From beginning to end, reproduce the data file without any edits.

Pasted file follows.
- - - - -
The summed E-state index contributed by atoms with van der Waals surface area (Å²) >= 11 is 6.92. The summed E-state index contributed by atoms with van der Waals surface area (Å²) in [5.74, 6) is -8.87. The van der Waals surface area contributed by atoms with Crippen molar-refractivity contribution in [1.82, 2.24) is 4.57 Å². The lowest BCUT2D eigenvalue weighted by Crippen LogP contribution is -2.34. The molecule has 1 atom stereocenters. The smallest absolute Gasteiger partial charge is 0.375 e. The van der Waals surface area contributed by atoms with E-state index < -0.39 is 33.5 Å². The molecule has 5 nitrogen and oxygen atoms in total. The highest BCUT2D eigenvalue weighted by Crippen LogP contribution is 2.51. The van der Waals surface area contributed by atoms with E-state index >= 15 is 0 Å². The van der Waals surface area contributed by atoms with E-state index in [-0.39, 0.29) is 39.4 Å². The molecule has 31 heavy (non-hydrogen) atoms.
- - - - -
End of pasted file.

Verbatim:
The summed E-state index contributed by atoms with van der Waals surface area (Å²) >= 11 is 6.92. The summed E-state index contributed by atoms with van der Waals surface area (Å²) in [5.74, 6) is -8.87. The van der Waals surface area contributed by atoms with Crippen molar-refractivity contribution in [1.82, 2.24) is 4.57 Å². The lowest BCUT2D eigenvalue weighted by Crippen LogP contribution is -2.34. The molecule has 1 atom stereocenters. The smallest absolute Gasteiger partial charge is 0.375 e. The van der Waals surface area contributed by atoms with E-state index < -0.39 is 33.5 Å². The molecule has 5 nitrogen and oxygen atoms in total. The highest BCUT2D eigenvalue weighted by Crippen LogP contribution is 2.51. The van der Waals surface area contributed by atoms with E-state index >= 15 is 0 Å². The van der Waals surface area contributed by atoms with E-state index in [-0.39, 0.29) is 39.4 Å². The molecule has 31 heavy (non-hydrogen) atoms.